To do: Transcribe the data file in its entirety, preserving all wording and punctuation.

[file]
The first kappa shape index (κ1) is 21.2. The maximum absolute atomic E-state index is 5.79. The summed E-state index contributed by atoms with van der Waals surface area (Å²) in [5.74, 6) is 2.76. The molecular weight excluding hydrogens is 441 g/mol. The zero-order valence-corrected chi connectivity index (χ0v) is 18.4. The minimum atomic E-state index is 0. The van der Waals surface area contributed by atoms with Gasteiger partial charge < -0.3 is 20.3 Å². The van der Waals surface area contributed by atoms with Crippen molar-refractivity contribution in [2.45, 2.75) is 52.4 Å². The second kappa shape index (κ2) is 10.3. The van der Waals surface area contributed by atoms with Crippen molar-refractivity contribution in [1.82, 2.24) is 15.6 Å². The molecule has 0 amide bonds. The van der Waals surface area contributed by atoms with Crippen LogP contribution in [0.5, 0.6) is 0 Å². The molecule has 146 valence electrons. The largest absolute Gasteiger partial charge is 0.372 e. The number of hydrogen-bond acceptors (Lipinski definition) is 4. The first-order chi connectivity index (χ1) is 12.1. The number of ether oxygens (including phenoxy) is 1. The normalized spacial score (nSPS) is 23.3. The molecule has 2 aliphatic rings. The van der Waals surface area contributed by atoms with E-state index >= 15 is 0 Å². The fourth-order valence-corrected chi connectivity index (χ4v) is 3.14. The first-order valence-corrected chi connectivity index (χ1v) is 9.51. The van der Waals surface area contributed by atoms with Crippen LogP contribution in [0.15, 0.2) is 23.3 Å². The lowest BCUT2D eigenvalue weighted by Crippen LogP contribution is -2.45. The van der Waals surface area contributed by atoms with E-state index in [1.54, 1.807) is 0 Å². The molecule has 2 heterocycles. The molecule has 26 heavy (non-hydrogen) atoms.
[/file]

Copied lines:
The first kappa shape index (κ1) is 21.2. The maximum absolute atomic E-state index is 5.79. The summed E-state index contributed by atoms with van der Waals surface area (Å²) in [5.74, 6) is 2.76. The molecular weight excluding hydrogens is 441 g/mol. The zero-order valence-corrected chi connectivity index (χ0v) is 18.4. The minimum atomic E-state index is 0. The van der Waals surface area contributed by atoms with Gasteiger partial charge < -0.3 is 20.3 Å². The van der Waals surface area contributed by atoms with Crippen molar-refractivity contribution in [2.45, 2.75) is 52.4 Å². The second kappa shape index (κ2) is 10.3. The van der Waals surface area contributed by atoms with Crippen molar-refractivity contribution in [1.82, 2.24) is 15.6 Å². The molecule has 0 amide bonds. The van der Waals surface area contributed by atoms with Crippen LogP contribution in [0.5, 0.6) is 0 Å². The molecule has 146 valence electrons. The largest absolute Gasteiger partial charge is 0.372 e. The number of hydrogen-bond acceptors (Lipinski definition) is 4. The first-order chi connectivity index (χ1) is 12.1. The number of ether oxygens (including phenoxy) is 1. The normalized spacial score (nSPS) is 23.3. The molecule has 2 aliphatic rings. The van der Waals surface area contributed by atoms with E-state index >= 15 is 0 Å². The fourth-order valence-corrected chi connectivity index (χ4v) is 3.14. The first-order valence-corrected chi connectivity index (χ1v) is 9.51. The van der Waals surface area contributed by atoms with Crippen LogP contribution in [0.15, 0.2) is 23.3 Å². The lowest BCUT2D eigenvalue weighted by Crippen LogP contribution is -2.45. The van der Waals surface area contributed by atoms with E-state index in [1.54, 1.807) is 0 Å². The molecule has 2 heterocycles. The molecule has 26 heavy (non-hydrogen) atoms.